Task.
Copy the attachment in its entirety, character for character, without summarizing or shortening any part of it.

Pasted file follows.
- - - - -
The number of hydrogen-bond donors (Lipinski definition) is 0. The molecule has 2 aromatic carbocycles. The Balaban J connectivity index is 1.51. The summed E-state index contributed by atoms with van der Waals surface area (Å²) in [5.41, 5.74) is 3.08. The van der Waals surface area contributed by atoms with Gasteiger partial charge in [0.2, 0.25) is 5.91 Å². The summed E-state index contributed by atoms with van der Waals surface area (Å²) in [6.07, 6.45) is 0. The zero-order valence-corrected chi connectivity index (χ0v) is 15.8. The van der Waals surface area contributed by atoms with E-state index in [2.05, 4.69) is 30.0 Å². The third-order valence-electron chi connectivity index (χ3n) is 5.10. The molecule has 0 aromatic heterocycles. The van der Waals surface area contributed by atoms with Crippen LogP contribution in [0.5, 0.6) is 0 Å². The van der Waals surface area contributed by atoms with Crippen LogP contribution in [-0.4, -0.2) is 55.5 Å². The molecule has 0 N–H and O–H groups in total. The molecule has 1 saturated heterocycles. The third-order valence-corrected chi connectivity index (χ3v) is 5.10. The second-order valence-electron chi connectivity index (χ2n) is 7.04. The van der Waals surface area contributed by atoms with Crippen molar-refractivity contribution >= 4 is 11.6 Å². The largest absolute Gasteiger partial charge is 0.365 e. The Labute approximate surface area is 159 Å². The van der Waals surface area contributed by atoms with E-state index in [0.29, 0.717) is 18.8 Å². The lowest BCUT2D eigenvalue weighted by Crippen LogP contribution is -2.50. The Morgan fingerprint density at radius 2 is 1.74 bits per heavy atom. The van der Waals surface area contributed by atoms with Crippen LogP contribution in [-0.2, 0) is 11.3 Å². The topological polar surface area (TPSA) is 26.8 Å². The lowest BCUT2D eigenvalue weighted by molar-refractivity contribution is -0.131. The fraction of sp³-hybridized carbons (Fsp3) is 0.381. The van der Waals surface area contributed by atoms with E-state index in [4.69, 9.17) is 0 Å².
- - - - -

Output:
The number of hydrogen-bond donors (Lipinski definition) is 0. The molecule has 2 aromatic carbocycles. The Balaban J connectivity index is 1.51. The summed E-state index contributed by atoms with van der Waals surface area (Å²) in [5.41, 5.74) is 3.08. The van der Waals surface area contributed by atoms with Gasteiger partial charge in [0.2, 0.25) is 5.91 Å². The summed E-state index contributed by atoms with van der Waals surface area (Å²) in [6.07, 6.45) is 0. The zero-order valence-corrected chi connectivity index (χ0v) is 15.8. The van der Waals surface area contributed by atoms with E-state index in [2.05, 4.69) is 30.0 Å². The third-order valence-electron chi connectivity index (χ3n) is 5.10. The molecule has 0 aromatic heterocycles. The van der Waals surface area contributed by atoms with Crippen LogP contribution in [0.5, 0.6) is 0 Å². The van der Waals surface area contributed by atoms with Crippen LogP contribution in [-0.4, -0.2) is 55.5 Å². The molecule has 0 N–H and O–H groups in total. The molecule has 1 saturated heterocycles. The third-order valence-corrected chi connectivity index (χ3v) is 5.10. The second-order valence-electron chi connectivity index (χ2n) is 7.04. The van der Waals surface area contributed by atoms with Crippen molar-refractivity contribution >= 4 is 11.6 Å². The largest absolute Gasteiger partial charge is 0.365 e. The Labute approximate surface area is 159 Å². The van der Waals surface area contributed by atoms with E-state index in [0.29, 0.717) is 18.8 Å². The lowest BCUT2D eigenvalue weighted by Crippen LogP contribution is -2.50. The Morgan fingerprint density at radius 2 is 1.74 bits per heavy atom. The van der Waals surface area contributed by atoms with Crippen LogP contribution in [-0.2, 0) is 11.3 Å². The topological polar surface area (TPSA) is 26.8 Å². The lowest BCUT2D eigenvalue weighted by molar-refractivity contribution is -0.131. The fraction of sp³-hybridized carbons (Fsp3) is 0.381. The van der Waals surface area contributed by atoms with E-state index in [4.69, 9.17) is 0 Å².